By Lynn Walsh | December 4th, 2011
By: Lynn Walsh
Like most print reporters, covering all things health and education in Moses Lake, Washington means more than just interviewing sources and meeting deadlines. For Steven Wyble it also means taking pictures and being responsible for knowing the latest news related to the county health district, area hospitals and schools for the Columbia Basin Herald, a newspaper published Monday through Friday.
Wyble is the Society of Professional Journalists Generation J “Feature on the Fifth” profile journalist for December and took some time to answer a few questions about his job, the news industry and social media.
Q: How did you get into the position?
I found the job listed online and applied. I had applied to dozens of other papers and had a few interviews, but no job offers. The editor of the Herald e-mailed me a few days after I submitted my resume and set up a phone interview. After the first interview the publisher set up a second interview and included the publisher. A few days later the publisher called back to offer me the job and I accepted.
Q: You recently joining SPJ. How are you hoping SPJ will help you professionally?
What I’m looking forward to exploring when I have time are the training resources at www.spj.org. While I learned a lot at my university, and am learning even more with my current job, I don’t think there’s anything more conducive to advancing one’s career than constantly pursuing new education and training opportunities.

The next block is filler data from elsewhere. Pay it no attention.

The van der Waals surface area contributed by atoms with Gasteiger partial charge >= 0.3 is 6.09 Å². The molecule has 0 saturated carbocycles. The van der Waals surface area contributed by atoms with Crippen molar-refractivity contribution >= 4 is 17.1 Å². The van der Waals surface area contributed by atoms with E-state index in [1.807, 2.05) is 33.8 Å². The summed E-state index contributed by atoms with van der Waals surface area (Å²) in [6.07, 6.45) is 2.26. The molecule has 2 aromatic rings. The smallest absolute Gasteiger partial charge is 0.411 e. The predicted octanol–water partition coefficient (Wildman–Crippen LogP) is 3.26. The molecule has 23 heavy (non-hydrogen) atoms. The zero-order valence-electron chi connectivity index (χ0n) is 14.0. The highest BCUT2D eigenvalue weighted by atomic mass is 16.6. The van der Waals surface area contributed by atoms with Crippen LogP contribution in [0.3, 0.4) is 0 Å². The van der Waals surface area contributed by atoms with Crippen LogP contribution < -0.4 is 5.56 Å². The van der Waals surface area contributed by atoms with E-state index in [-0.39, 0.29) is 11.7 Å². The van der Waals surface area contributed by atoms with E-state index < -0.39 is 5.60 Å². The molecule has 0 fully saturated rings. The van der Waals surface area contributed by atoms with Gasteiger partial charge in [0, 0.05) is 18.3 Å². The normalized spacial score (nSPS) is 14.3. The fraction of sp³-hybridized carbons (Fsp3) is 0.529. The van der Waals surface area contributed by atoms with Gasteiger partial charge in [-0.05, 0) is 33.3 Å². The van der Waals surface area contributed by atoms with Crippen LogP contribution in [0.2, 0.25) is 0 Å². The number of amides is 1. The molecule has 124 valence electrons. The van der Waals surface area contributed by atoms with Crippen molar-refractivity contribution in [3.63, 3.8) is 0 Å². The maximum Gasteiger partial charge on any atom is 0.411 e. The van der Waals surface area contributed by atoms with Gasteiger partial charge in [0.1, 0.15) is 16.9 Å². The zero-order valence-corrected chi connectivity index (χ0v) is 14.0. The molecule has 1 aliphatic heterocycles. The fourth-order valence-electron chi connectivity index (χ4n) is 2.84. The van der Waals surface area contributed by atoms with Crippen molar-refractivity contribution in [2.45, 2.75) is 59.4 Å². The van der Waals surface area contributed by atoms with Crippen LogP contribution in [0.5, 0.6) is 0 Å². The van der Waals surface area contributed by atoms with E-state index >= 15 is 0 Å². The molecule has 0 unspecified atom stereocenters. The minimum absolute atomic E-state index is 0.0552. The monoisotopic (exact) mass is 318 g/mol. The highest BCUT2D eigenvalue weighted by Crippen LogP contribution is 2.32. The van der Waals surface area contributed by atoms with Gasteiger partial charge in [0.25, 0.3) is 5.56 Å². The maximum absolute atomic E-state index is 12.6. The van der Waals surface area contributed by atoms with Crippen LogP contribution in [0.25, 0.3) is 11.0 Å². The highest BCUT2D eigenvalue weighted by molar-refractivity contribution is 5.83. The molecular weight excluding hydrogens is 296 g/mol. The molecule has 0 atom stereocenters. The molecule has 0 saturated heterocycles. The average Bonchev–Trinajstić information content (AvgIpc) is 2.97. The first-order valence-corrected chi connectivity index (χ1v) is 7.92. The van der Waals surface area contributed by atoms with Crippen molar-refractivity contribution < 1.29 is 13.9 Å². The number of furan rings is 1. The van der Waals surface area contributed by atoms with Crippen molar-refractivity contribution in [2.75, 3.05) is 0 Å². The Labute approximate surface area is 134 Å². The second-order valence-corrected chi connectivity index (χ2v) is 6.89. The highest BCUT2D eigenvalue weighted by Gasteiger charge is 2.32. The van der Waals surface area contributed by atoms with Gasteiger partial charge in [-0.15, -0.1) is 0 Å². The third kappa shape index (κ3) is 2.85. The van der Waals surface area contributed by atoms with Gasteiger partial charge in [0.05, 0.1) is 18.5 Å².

Q: What is your biggest challenge as a young person in this industry? How do you work to overcome it?
My biggest challenge was a lack of professional experience. I think most people learn best by repeatedly practicing a skill, and while I contributed to several student newspapers, I didn’t get as much journalism experience as I would have liked before I graduated.
That lack of experience hindered my job search. After I interviewed at one paper, the editor called to tell me I didn’t the job. I was his second choice, he said, and he’d chosen the other guy because he had more experience.
He suggested I contribute to small community newspapers to build my portfolio, so that’s what I did. I emailed a bunch of editors and told them I was a recent journalism school graduate and that I would like to contribute to their paper. Only one editor replied, and I only ended up contributing three stories. But it was enough to diversify my portfolio a bit and expand my list of professional references. I think that additional experience helped me land the job I have now.